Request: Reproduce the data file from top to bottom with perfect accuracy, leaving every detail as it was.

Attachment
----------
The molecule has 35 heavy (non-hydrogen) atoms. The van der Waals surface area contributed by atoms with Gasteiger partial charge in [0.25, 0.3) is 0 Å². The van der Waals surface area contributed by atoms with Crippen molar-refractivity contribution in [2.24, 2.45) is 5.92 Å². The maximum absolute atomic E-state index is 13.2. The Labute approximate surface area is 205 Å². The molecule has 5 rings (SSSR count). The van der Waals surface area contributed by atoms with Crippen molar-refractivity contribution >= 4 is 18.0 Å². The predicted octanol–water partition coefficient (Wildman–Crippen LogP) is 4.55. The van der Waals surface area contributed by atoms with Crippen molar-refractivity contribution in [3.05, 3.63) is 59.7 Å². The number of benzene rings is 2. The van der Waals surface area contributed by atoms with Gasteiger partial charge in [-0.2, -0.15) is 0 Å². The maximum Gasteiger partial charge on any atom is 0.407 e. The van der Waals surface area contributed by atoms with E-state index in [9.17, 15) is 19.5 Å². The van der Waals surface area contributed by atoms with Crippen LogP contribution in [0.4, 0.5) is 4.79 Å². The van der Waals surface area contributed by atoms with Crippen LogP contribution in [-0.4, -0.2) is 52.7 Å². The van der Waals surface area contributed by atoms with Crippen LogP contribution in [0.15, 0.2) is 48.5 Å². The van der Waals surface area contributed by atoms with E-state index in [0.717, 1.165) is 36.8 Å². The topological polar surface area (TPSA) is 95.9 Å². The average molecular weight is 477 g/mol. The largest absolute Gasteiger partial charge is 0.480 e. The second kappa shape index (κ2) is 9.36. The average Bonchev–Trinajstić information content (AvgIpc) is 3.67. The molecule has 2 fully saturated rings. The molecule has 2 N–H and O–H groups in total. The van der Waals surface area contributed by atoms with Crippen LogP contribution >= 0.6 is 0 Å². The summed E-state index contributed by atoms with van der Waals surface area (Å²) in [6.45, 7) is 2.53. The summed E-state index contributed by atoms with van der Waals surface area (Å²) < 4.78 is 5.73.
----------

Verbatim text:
The molecule has 35 heavy (non-hydrogen) atoms. The van der Waals surface area contributed by atoms with Gasteiger partial charge in [0.25, 0.3) is 0 Å². The van der Waals surface area contributed by atoms with Crippen molar-refractivity contribution in [2.24, 2.45) is 5.92 Å². The maximum absolute atomic E-state index is 13.2. The Labute approximate surface area is 205 Å². The molecule has 5 rings (SSSR count). The van der Waals surface area contributed by atoms with Crippen molar-refractivity contribution >= 4 is 18.0 Å². The predicted octanol–water partition coefficient (Wildman–Crippen LogP) is 4.55. The van der Waals surface area contributed by atoms with Crippen molar-refractivity contribution in [3.05, 3.63) is 59.7 Å². The number of benzene rings is 2. The van der Waals surface area contributed by atoms with Gasteiger partial charge in [-0.2, -0.15) is 0 Å². The maximum Gasteiger partial charge on any atom is 0.407 e. The van der Waals surface area contributed by atoms with E-state index in [9.17, 15) is 19.5 Å². The van der Waals surface area contributed by atoms with Crippen LogP contribution in [0.4, 0.5) is 4.79 Å². The van der Waals surface area contributed by atoms with Crippen LogP contribution in [-0.4, -0.2) is 52.7 Å². The van der Waals surface area contributed by atoms with Crippen LogP contribution in [0.15, 0.2) is 48.5 Å². The van der Waals surface area contributed by atoms with E-state index in [0.717, 1.165) is 36.8 Å². The topological polar surface area (TPSA) is 95.9 Å². The average molecular weight is 477 g/mol. The largest absolute Gasteiger partial charge is 0.480 e. The second kappa shape index (κ2) is 9.36. The average Bonchev–Trinajstić information content (AvgIpc) is 3.67. The molecule has 2 fully saturated rings. The molecule has 2 N–H and O–H groups in total. The van der Waals surface area contributed by atoms with Crippen LogP contribution >= 0.6 is 0 Å². The summed E-state index contributed by atoms with van der Waals surface area (Å²) in [6.45, 7) is 2.53. The summed E-state index contributed by atoms with van der Waals surface area (Å²) < 4.78 is 5.73.